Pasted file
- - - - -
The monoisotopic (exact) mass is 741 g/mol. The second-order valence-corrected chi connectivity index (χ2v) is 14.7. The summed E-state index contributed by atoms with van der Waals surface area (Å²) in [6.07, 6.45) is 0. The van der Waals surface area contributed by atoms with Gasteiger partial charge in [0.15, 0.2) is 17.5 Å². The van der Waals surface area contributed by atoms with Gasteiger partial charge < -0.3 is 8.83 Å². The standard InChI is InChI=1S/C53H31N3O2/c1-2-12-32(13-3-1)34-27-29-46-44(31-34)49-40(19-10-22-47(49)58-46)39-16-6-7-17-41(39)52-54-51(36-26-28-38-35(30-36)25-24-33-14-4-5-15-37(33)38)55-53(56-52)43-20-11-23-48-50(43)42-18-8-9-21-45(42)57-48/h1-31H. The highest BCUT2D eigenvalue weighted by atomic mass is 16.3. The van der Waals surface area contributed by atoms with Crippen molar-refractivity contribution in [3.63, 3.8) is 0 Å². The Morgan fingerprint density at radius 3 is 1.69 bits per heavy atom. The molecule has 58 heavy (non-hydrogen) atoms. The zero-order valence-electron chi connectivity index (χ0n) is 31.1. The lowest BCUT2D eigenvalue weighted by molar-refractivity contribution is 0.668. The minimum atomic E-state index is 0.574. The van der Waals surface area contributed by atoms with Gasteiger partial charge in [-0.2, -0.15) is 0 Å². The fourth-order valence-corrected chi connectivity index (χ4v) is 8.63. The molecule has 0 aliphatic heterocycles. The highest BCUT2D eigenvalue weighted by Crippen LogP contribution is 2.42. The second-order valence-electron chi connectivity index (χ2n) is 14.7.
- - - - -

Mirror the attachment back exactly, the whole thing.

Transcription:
The monoisotopic (exact) mass is 741 g/mol. The second-order valence-corrected chi connectivity index (χ2v) is 14.7. The summed E-state index contributed by atoms with van der Waals surface area (Å²) in [6.07, 6.45) is 0. The van der Waals surface area contributed by atoms with Gasteiger partial charge in [0.15, 0.2) is 17.5 Å². The van der Waals surface area contributed by atoms with Gasteiger partial charge < -0.3 is 8.83 Å². The standard InChI is InChI=1S/C53H31N3O2/c1-2-12-32(13-3-1)34-27-29-46-44(31-34)49-40(19-10-22-47(49)58-46)39-16-6-7-17-41(39)52-54-51(36-26-28-38-35(30-36)25-24-33-14-4-5-15-37(33)38)55-53(56-52)43-20-11-23-48-50(43)42-18-8-9-21-45(42)57-48/h1-31H. The highest BCUT2D eigenvalue weighted by atomic mass is 16.3. The van der Waals surface area contributed by atoms with Crippen molar-refractivity contribution in [3.63, 3.8) is 0 Å². The Morgan fingerprint density at radius 3 is 1.69 bits per heavy atom. The molecule has 58 heavy (non-hydrogen) atoms. The zero-order valence-electron chi connectivity index (χ0n) is 31.1. The lowest BCUT2D eigenvalue weighted by molar-refractivity contribution is 0.668. The minimum atomic E-state index is 0.574. The van der Waals surface area contributed by atoms with Gasteiger partial charge in [-0.2, -0.15) is 0 Å². The fourth-order valence-corrected chi connectivity index (χ4v) is 8.63. The molecule has 0 aliphatic heterocycles. The highest BCUT2D eigenvalue weighted by Crippen LogP contribution is 2.42. The second-order valence-electron chi connectivity index (χ2n) is 14.7.